An Akron University student among those working there.
A local nursing student and a mother-daughter duo are among those fighting the coronoavirus at its epicenter.
Mike Hronec of Plain Township is one of three nursing students from the University of Akron working with COVID-19 patients in New York City.
Hronec, a registered nurse and graduate student in the university’s nurse anesthesia program, said when classes on campus were canceled, he wanted to do more than study.
“I thought it was a better opportunity to use my skills and go to New York City where they need the help,” he said. “I just felt like I was in my comfort zone. It was an opportunity to get out .... and help.“
Hronec contacted a recruiter and landed in New York on the second week of April. He’s working 12-hour shifts as an ICU nurse at New York University’s Langone Health Center in Manhattan.
“When I stated there were 250 ICU patients all COVID-positive,” he said. “Now there are less than 100. The numbers are definitely going down. Things are stating to calm down a little; that said, they’re preparing for another wave with things opening up.”
In March, Micaela Gutlove, formerly of Jackson Township, received a text from an organization seeking nurses to work in New York City.
“I was interested the moment I got the message,“ said Gutlove who previously worked at Mercy Medical Center and Aultman Hospital. She was contracted to Harlem Hospital, part of New York Health and Hospitals.
Shortly after she arrived, Gutlove’s mom, Susan, a nurse practitioner and lieutenant colonel with the 910th Medical Squadron of the U.S. Air Force Reserves, was deployed to a military facility set up in the Javits Convention Center in Manhattan.
“It’s nice we were able to be here together as first responders,” Susan Gutlove said.
The three are among the estimated 90,000 medical professionals across the U.S. who have descended upon New York City.
`You just picture your loved ones’
After the Javits Center closed, Susan Gutlove was sent to the Queens Hospital Center.
“The admissions of positive cases are way down; admissions for ICU is down, the death rate, positive cases, everything is down,” she said.
However, visiting nurses are needed because so many hospital staff members have been depleted by the illness.
Hronec, for example, works from 8 a.m. to 8 p.m.
“Every one of my patients is on the ventilator,” he said. “You don’t know who you’re going to be assigned to when you go in.”
Hronec said his patients are all ages. Most haven’t seen their families for weeks.
“Some are smokers, some are non-smokers. Some patients have no past medical history and they’re the sickest ones in the hospital,” he said.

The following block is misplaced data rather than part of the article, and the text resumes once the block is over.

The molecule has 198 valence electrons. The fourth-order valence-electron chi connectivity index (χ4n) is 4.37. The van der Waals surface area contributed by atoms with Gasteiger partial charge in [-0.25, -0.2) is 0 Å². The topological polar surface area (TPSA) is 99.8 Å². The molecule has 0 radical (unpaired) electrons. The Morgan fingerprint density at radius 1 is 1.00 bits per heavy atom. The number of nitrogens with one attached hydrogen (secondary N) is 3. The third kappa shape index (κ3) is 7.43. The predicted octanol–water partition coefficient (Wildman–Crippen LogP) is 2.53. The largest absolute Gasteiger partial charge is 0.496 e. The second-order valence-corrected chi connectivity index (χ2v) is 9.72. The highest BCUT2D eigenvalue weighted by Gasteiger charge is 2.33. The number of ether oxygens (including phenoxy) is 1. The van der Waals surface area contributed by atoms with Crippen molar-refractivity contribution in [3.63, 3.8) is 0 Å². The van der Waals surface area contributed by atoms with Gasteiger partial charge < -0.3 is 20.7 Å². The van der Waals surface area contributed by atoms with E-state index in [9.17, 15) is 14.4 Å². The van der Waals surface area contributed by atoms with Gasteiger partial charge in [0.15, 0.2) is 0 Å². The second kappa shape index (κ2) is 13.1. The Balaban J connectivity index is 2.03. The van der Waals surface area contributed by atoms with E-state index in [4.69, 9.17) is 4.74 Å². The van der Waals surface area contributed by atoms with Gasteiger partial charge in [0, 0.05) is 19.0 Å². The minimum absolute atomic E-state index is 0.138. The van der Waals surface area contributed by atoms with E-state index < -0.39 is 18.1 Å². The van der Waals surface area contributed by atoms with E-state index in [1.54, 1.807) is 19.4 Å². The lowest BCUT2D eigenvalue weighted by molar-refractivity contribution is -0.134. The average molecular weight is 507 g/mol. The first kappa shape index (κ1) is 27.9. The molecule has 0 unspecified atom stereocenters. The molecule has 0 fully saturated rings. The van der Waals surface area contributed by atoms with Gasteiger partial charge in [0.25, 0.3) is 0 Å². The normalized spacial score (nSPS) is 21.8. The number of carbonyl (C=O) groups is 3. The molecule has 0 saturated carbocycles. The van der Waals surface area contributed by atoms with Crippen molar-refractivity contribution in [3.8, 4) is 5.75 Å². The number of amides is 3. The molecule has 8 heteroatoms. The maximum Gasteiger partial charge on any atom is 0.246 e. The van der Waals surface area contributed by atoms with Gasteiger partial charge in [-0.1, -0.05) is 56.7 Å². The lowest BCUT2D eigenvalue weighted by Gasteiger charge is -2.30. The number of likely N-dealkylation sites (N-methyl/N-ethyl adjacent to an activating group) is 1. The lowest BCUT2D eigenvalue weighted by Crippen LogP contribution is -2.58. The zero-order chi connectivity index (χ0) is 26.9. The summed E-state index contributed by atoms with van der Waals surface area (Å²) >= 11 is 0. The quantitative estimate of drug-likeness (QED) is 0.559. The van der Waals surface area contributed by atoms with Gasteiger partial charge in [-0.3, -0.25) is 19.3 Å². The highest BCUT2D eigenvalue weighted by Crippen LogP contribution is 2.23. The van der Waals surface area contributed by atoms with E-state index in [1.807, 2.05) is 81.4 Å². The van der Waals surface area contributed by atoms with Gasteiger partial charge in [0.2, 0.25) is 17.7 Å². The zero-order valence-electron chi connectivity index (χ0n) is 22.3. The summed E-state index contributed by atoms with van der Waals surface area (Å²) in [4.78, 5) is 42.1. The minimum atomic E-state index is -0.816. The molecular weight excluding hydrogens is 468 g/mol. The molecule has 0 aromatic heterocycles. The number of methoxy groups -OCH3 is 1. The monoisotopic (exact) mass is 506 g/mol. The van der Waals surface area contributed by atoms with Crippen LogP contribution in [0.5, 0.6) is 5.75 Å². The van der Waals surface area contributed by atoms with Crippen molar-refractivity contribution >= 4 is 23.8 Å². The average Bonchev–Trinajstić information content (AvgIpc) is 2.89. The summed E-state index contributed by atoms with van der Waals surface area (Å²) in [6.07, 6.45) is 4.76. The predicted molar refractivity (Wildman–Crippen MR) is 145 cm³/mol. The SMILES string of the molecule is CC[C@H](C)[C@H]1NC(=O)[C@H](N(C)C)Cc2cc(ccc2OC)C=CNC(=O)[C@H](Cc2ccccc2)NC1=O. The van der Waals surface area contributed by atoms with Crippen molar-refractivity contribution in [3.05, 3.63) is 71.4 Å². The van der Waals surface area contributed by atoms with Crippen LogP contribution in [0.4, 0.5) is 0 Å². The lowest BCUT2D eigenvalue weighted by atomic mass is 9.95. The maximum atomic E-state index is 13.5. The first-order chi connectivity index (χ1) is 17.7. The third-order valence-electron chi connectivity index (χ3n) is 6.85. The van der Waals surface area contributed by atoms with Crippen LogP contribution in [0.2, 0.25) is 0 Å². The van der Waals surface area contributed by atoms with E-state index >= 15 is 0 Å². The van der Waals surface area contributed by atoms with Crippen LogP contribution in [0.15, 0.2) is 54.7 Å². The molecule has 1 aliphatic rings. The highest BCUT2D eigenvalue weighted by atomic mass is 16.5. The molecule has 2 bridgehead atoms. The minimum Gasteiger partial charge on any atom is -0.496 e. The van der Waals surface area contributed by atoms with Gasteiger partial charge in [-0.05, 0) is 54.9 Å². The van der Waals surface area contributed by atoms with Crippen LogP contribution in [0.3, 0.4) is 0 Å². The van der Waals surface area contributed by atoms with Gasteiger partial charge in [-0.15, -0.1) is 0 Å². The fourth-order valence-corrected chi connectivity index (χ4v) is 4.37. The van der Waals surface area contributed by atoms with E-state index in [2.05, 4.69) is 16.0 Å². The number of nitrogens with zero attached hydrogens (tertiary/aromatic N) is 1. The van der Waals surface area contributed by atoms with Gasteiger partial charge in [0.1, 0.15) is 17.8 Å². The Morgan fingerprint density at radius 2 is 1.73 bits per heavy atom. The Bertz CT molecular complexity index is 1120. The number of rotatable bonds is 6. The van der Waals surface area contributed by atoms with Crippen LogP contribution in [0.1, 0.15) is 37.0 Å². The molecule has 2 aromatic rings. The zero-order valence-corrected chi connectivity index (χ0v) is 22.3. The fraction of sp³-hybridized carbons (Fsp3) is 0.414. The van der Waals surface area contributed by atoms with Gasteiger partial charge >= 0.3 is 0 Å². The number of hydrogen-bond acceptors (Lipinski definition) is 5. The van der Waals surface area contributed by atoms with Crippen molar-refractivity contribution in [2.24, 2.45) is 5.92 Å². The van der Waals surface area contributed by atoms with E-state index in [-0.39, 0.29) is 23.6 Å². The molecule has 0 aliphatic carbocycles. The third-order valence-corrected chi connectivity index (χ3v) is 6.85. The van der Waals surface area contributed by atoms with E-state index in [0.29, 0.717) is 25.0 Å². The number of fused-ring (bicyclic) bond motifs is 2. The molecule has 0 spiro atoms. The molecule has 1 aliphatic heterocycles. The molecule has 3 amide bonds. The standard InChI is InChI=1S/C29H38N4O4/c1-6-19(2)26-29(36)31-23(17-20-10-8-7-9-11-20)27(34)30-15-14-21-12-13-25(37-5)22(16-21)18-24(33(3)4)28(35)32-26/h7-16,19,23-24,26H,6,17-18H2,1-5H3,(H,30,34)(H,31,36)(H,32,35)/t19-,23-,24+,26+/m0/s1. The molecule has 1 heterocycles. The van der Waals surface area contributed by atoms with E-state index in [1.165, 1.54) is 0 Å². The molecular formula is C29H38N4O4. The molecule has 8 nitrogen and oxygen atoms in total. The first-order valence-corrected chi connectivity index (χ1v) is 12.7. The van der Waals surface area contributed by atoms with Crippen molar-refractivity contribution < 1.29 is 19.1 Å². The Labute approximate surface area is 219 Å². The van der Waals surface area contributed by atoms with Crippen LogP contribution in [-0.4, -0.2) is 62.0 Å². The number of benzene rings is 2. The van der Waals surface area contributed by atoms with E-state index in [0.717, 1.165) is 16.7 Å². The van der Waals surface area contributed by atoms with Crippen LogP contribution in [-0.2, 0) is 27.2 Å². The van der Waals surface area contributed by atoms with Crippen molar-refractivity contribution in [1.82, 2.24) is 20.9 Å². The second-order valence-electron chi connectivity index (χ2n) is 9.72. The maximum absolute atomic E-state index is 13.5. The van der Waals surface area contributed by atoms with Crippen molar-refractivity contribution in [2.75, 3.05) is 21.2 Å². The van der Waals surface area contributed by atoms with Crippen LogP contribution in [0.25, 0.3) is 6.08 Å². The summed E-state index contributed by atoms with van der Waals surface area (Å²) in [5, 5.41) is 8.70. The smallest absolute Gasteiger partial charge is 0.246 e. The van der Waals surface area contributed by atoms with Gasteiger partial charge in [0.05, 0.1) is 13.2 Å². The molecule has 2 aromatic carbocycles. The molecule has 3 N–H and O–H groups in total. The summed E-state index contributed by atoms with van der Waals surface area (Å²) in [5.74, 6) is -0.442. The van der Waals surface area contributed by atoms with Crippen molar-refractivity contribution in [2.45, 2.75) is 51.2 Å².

“You imagine your parents, you imagine your loved ones. I’m 25. There are 20-year-olds who have been very sick. You just picture your loved ones. I just try to work through it. There’s no rhyme, no reason.”
Hronec said burnout is a part of the job.
“You really just push through it,” he said. “You hope for the best for these patients.”
Susan Gutlove said seeing people recover is worth the stress.
“When a patient says `thank you,’ and the staff thanks you, it makes it all worthwhile,” she said.
Self-care is important, Micaela Gutlove said.
“Just continue to keep your health and your mental health,” she advised. “Continue to do what the professionals recommend, and follow your state and county guidelines.”
Hronec said working in New York City has given him a different view.
“Just like everybody else, I originally thought it was overblown. But it’s different from the flu. We’re trying to treat people, but there’s not much you can do; there’s no definitive treatment.”
“This is serious business,” Susan Gutlove said, adding that when she returns to Ohio, she will quarantine at the Youngstown Air Reserve Station.
She and her husband, Dave, live in Jackson Township.
“Because we’re coming from a hot spot, I don’t want to pass on COVID to anybody in Ohio,” she said. ”You could be COVID-positive and not know it. I’m probably COVID-positive, but I’m asymptomatic.”
Micaela Gutlove said she recently underwent an antibody test with a negative result.
Hronec said staffers at Langone Health can get tested on demand.
“I have not gotten tested,” he said. “I will get tested before I get home.”
The new normal
Hronec said he supports social-distancing policies and emphasizes hand hygiene.
“This is the harsh reality,” he said. “We’re going to have to live with it for months and years. I think it will change health care.”
New York City is not scheduled to begin reopening until the summer.
Hronec, who described the city as “grim and quiet,” said most medical professionals are in no hurry.
“Everybody is anxious to continue daily life but they realize the risks,“ he said.
Susan Gutlove noted that the city closes down the the subway nightly to sanitize.
"It’s pretty quiet. My mom and I are both staying in Manhattan,” Micaela Gutlove said. “I was talking to some nurses who were here in March, and they said it was complete chaos. They had ratios of 14 to 15 patients each, which is a very unsafe ratio for a nurse to have. There were four to five deaths per shift. Even when I got here it was pretty hectic.”
Hronec is set to return to Ohio on June 6. Susan Gutlove said the Air Force Reserves also plans to pull out on June 6. Micaela Gutlove has accepted a nursing job in New York.
Susan Gutlove urges people to focus on healthy practices.
“We have get ready for the new normal.”
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